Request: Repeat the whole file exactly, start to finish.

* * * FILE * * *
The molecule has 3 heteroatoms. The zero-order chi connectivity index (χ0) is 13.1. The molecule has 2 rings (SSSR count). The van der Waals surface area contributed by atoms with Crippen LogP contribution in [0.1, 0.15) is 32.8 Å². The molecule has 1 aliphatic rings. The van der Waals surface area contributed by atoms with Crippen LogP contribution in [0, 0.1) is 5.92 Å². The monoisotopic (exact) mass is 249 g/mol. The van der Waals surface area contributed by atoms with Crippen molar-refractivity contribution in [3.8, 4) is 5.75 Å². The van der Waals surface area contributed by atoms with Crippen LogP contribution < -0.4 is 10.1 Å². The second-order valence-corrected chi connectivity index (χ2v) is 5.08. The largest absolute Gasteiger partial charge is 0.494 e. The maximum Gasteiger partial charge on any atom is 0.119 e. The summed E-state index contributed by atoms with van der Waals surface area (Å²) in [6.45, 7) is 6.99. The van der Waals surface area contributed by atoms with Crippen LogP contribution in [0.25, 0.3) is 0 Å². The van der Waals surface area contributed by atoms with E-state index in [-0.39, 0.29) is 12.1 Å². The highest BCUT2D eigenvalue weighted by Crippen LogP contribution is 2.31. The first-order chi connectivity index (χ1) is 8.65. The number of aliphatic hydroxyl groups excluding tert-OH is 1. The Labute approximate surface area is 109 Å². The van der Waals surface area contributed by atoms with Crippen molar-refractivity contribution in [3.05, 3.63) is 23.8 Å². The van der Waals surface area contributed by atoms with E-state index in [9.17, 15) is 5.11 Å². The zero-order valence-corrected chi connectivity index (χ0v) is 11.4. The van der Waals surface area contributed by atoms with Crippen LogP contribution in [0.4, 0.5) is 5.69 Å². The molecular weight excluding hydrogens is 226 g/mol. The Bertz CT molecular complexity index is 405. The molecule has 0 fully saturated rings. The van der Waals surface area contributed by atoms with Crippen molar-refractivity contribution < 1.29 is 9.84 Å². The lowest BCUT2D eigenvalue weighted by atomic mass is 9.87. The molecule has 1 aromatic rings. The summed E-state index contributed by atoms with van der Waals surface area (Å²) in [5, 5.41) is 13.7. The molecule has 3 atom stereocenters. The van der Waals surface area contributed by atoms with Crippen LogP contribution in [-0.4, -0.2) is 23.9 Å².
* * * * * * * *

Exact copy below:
The molecule has 3 heteroatoms. The zero-order chi connectivity index (χ0) is 13.1. The molecule has 2 rings (SSSR count). The van der Waals surface area contributed by atoms with Crippen LogP contribution in [0.1, 0.15) is 32.8 Å². The molecule has 1 aliphatic rings. The van der Waals surface area contributed by atoms with Crippen LogP contribution in [0, 0.1) is 5.92 Å². The monoisotopic (exact) mass is 249 g/mol. The van der Waals surface area contributed by atoms with Crippen molar-refractivity contribution in [3.8, 4) is 5.75 Å². The van der Waals surface area contributed by atoms with Crippen LogP contribution < -0.4 is 10.1 Å². The second-order valence-corrected chi connectivity index (χ2v) is 5.08. The largest absolute Gasteiger partial charge is 0.494 e. The maximum Gasteiger partial charge on any atom is 0.119 e. The summed E-state index contributed by atoms with van der Waals surface area (Å²) in [6.45, 7) is 6.99. The van der Waals surface area contributed by atoms with Crippen LogP contribution in [0.25, 0.3) is 0 Å². The van der Waals surface area contributed by atoms with E-state index in [-0.39, 0.29) is 12.1 Å². The highest BCUT2D eigenvalue weighted by Crippen LogP contribution is 2.31. The first-order chi connectivity index (χ1) is 8.65. The number of aliphatic hydroxyl groups excluding tert-OH is 1. The Labute approximate surface area is 109 Å². The van der Waals surface area contributed by atoms with Crippen molar-refractivity contribution in [3.05, 3.63) is 23.8 Å². The van der Waals surface area contributed by atoms with E-state index in [9.17, 15) is 5.11 Å². The zero-order valence-corrected chi connectivity index (χ0v) is 11.4. The van der Waals surface area contributed by atoms with Crippen LogP contribution in [0.4, 0.5) is 5.69 Å². The molecular weight excluding hydrogens is 226 g/mol. The Bertz CT molecular complexity index is 405. The molecule has 0 fully saturated rings. The van der Waals surface area contributed by atoms with Crippen molar-refractivity contribution < 1.29 is 9.84 Å². The lowest BCUT2D eigenvalue weighted by atomic mass is 9.87. The molecule has 1 aromatic rings. The summed E-state index contributed by atoms with van der Waals surface area (Å²) in [5, 5.41) is 13.7. The molecule has 3 atom stereocenters. The van der Waals surface area contributed by atoms with Crippen LogP contribution in [-0.4, -0.2) is 23.9 Å².